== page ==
The Milwaukee Brewers Surprise The Market

In a season of pleasant surprises in major league baseball, the Milwaukee Brewers are certainly near the top of the list. The money standings bear that out—the Brewers have netted a $1,090 profit for the season, a figure that’s second only to the Colorado Rockies. That’s an impressive profit margin by any standard and even more so when the actual W-L record on the field is a good-but-not-great 25-19.

It’s enough to have the Brewers in first place, holding slim leads on teams vastly more accomplished and respected in the betting market in the Cardinals and Cubs. It will come as no surprise to learn that the market isn’t ready to consider Milwaukee a legit contender in the NL Central—Chicago remains the heavy 1-4 favorite, with St. Louis at 3-1. What is at least noteworthy is that the Brewers’ price of 20-1 keeps them much closer to the Reds (25-1) and Pirates (35-1).

That essentially tells us that Las Vegas doesn’t see this Milwaukee team a whole lot differently than at the start of the year. That lack of respect is going to show up in moneylines on a nightly basis, which means that as baseball handicappers we have to make a hard-nosed assessment of whether the market is right.

The case against the Brewers might run thusly—they’re offensive production is being driven mostly by players who have next to no major league track record. Before this year had anyone heard of Eric Thames (.429 on-base percentage/.664 slugging percentage), a 30-year-old first baseman who had spent the last five years in the minor leagues? Certainly no one who had heard of him thought he’d be an MVP candidate as the calendar approaches Memorial Day.

Other surprises include catcher Jett Brandy (.361/.517), third baseman Travis Shaw (.327/.555), Keon Broxton (.453 slugging) and Domingo Santana (.370 OBP). These surprise names have joined with veteran Ryan Braun (.357/.545) to create the second-best offense in the National League to date.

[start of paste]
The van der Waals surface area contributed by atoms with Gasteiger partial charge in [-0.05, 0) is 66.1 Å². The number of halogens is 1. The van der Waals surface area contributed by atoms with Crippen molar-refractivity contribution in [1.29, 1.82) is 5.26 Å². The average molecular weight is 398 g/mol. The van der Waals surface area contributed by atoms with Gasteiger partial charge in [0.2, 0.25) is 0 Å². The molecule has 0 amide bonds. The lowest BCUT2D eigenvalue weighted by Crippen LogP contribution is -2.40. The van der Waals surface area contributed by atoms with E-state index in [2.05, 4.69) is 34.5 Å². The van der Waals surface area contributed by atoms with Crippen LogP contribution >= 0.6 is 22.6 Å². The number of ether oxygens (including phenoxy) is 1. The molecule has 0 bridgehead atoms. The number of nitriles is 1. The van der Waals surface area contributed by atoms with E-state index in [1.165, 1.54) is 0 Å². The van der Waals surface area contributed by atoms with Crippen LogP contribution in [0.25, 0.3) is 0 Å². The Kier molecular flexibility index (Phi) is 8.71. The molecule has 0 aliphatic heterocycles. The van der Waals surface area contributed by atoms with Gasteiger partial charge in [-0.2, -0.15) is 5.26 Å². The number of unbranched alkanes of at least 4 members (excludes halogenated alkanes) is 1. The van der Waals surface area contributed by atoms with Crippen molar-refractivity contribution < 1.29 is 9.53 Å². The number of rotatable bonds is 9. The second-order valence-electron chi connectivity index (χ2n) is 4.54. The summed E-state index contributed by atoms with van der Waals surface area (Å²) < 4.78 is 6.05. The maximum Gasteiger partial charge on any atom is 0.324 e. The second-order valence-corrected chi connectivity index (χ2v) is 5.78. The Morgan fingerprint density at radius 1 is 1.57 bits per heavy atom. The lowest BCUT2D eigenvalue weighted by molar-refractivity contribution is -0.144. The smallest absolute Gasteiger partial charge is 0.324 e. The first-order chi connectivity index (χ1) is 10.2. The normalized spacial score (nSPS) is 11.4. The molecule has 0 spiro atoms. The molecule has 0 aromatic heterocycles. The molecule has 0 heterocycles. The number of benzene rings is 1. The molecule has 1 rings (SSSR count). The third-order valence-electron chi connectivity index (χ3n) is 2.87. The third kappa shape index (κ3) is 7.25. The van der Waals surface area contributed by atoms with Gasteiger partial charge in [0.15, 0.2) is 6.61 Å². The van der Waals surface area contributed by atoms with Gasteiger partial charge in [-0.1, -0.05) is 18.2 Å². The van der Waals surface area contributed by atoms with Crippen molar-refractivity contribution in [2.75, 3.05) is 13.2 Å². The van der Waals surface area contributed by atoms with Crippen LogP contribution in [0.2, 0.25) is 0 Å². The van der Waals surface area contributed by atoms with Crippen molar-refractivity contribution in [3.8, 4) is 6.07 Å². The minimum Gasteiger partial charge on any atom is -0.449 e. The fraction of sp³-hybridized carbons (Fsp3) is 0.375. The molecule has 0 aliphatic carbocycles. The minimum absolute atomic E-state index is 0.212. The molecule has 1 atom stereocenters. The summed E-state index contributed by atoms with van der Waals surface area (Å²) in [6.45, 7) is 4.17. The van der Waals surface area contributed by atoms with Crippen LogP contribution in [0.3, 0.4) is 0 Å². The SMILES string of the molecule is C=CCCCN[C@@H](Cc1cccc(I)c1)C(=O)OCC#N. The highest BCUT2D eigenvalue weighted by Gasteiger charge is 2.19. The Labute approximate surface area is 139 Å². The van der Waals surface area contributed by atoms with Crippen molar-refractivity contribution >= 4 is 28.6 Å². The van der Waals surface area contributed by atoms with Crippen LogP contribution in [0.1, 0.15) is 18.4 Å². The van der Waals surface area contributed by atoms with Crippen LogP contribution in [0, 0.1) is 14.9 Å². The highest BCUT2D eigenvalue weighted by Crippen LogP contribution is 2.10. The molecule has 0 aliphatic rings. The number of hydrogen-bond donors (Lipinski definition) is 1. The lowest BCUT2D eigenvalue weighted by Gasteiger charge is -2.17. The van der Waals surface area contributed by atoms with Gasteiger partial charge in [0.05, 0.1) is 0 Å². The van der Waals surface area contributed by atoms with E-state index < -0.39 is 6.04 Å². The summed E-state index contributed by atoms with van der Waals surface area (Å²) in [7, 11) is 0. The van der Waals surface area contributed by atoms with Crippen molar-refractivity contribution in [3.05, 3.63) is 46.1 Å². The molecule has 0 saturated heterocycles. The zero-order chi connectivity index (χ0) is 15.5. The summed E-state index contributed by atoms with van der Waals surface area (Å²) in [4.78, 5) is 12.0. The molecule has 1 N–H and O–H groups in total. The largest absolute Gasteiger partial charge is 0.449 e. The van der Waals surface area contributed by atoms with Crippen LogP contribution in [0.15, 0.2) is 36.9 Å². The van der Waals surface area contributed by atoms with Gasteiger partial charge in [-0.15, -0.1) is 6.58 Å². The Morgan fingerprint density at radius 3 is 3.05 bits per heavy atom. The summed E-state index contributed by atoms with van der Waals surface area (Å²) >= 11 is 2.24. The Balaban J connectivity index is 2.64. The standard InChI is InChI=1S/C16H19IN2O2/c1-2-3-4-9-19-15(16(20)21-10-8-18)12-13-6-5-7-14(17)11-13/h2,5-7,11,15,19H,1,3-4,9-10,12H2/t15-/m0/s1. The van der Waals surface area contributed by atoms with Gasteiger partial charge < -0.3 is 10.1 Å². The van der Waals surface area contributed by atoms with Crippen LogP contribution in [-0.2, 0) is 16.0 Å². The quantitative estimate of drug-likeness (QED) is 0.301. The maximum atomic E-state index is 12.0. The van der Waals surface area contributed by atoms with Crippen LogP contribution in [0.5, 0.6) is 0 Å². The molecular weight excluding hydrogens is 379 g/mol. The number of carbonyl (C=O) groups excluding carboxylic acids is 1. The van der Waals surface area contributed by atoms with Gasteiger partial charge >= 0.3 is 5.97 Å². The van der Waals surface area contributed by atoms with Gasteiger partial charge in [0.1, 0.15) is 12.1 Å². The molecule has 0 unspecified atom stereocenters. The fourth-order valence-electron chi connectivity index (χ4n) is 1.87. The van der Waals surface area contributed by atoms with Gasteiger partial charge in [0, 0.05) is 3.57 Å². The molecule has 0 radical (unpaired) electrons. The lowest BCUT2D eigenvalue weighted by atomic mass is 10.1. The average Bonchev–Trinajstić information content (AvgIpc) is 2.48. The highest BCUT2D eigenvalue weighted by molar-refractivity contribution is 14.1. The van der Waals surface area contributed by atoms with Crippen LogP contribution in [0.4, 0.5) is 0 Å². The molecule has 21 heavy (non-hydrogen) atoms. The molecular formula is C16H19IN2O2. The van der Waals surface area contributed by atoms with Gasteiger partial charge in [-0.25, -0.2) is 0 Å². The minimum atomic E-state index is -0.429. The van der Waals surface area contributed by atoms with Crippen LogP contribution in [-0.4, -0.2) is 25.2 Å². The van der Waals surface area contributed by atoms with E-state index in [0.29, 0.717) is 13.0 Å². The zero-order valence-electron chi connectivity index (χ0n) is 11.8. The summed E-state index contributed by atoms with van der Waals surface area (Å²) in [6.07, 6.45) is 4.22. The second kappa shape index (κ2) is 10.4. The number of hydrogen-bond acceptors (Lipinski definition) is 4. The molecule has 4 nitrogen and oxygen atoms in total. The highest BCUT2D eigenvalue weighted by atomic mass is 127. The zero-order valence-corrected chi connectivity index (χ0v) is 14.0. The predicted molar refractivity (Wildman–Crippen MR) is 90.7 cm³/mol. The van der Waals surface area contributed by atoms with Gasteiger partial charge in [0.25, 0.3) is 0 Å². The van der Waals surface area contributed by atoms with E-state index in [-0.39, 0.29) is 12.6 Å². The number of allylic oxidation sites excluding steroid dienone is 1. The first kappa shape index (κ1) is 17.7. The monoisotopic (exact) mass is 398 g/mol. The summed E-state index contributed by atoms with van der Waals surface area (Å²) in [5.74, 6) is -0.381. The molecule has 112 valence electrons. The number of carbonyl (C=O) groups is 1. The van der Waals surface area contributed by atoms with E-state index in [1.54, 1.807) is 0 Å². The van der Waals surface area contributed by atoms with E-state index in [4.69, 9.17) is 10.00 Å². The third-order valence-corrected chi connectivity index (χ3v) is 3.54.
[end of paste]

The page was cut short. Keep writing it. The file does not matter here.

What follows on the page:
It’s difficult to argue that the production will continue at this level, mainly because Thames is such an outlier. It is worth noting, however, that Bandy is getting his first real shot at regular playing time at age 27. Broxton and Santana are young players for whom the production this season represents natural career growth. Shaw hit well in Boston at the end of 2015 and the early part of 2016 before fading last summer. He’s also a young hitter on a logical career arc.

Getting all these players to gel in the same season would be a stroke of good luck, but it wouldn’t be unheard of either. Milwaukee could quite realistically maintain a top-five NL offense through the summer.

The pitching is another question entirely. The rotation and closer’s spot are big question marks. Manager Craig Counsell has squeezed the most out of his bullpen, enabling the staff ERA to be sixth in the NL, but some starting pitchers are going to have step up.

What that means is that it’s hard to see the Brewers keeping this up for the long haul, making the big handicapping question not whether to jump off the bandwagon, but when.

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